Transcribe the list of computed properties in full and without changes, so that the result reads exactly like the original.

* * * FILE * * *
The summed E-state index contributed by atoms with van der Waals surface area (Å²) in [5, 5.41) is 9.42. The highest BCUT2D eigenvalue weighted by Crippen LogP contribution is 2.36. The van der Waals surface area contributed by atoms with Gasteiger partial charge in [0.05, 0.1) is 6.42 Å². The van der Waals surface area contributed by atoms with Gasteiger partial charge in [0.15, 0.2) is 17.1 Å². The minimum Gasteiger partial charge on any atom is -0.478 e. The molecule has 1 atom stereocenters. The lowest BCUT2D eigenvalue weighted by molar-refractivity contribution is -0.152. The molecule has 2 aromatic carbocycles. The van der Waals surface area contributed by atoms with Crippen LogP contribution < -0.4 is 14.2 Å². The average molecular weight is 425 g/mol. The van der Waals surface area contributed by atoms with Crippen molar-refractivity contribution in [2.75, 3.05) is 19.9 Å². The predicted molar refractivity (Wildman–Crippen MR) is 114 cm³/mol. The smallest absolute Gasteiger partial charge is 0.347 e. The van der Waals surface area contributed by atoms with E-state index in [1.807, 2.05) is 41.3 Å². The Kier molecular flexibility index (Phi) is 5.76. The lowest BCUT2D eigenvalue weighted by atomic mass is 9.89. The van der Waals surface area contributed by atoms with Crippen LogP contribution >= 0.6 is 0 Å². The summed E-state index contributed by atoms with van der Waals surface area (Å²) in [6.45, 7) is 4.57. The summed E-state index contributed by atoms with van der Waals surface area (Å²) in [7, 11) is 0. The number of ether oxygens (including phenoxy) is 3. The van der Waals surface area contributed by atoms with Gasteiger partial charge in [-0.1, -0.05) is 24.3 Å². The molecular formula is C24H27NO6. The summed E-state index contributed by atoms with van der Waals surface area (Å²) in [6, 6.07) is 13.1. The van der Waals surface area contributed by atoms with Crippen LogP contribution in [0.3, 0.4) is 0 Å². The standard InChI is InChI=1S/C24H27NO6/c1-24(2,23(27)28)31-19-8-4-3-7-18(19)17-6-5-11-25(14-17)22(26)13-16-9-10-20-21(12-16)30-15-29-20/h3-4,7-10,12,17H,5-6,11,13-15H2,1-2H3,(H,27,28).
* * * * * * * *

The summed E-state index contributed by atoms with van der Waals surface area (Å²) in [5, 5.41) is 9.42. The highest BCUT2D eigenvalue weighted by Crippen LogP contribution is 2.36. The van der Waals surface area contributed by atoms with Gasteiger partial charge in [0.05, 0.1) is 6.42 Å². The van der Waals surface area contributed by atoms with Gasteiger partial charge in [0.15, 0.2) is 17.1 Å². The minimum Gasteiger partial charge on any atom is -0.478 e. The molecule has 1 atom stereocenters. The lowest BCUT2D eigenvalue weighted by molar-refractivity contribution is -0.152. The molecule has 2 aromatic carbocycles. The van der Waals surface area contributed by atoms with Crippen LogP contribution < -0.4 is 14.2 Å². The average molecular weight is 425 g/mol. The van der Waals surface area contributed by atoms with Crippen molar-refractivity contribution in [2.75, 3.05) is 19.9 Å². The predicted molar refractivity (Wildman–Crippen MR) is 114 cm³/mol. The smallest absolute Gasteiger partial charge is 0.347 e. The van der Waals surface area contributed by atoms with E-state index in [1.807, 2.05) is 41.3 Å². The Kier molecular flexibility index (Phi) is 5.76. The lowest BCUT2D eigenvalue weighted by atomic mass is 9.89. The van der Waals surface area contributed by atoms with Crippen LogP contribution >= 0.6 is 0 Å². The summed E-state index contributed by atoms with van der Waals surface area (Å²) in [6.45, 7) is 4.57. The summed E-state index contributed by atoms with van der Waals surface area (Å²) in [7, 11) is 0. The number of ether oxygens (including phenoxy) is 3. The van der Waals surface area contributed by atoms with Gasteiger partial charge in [-0.1, -0.05) is 24.3 Å². The molecular formula is C24H27NO6. The summed E-state index contributed by atoms with van der Waals surface area (Å²) in [6, 6.07) is 13.1. The van der Waals surface area contributed by atoms with Crippen LogP contribution in [0.3, 0.4) is 0 Å². The standard InChI is InChI=1S/C24H27NO6/c1-24(2,23(27)28)31-19-8-4-3-7-18(19)17-6-5-11-25(14-17)22(26)13-16-9-10-20-21(12-16)30-15-29-20/h3-4,7-10,12,17H,5-6,11,13-15H2,1-2H3,(H,27,28).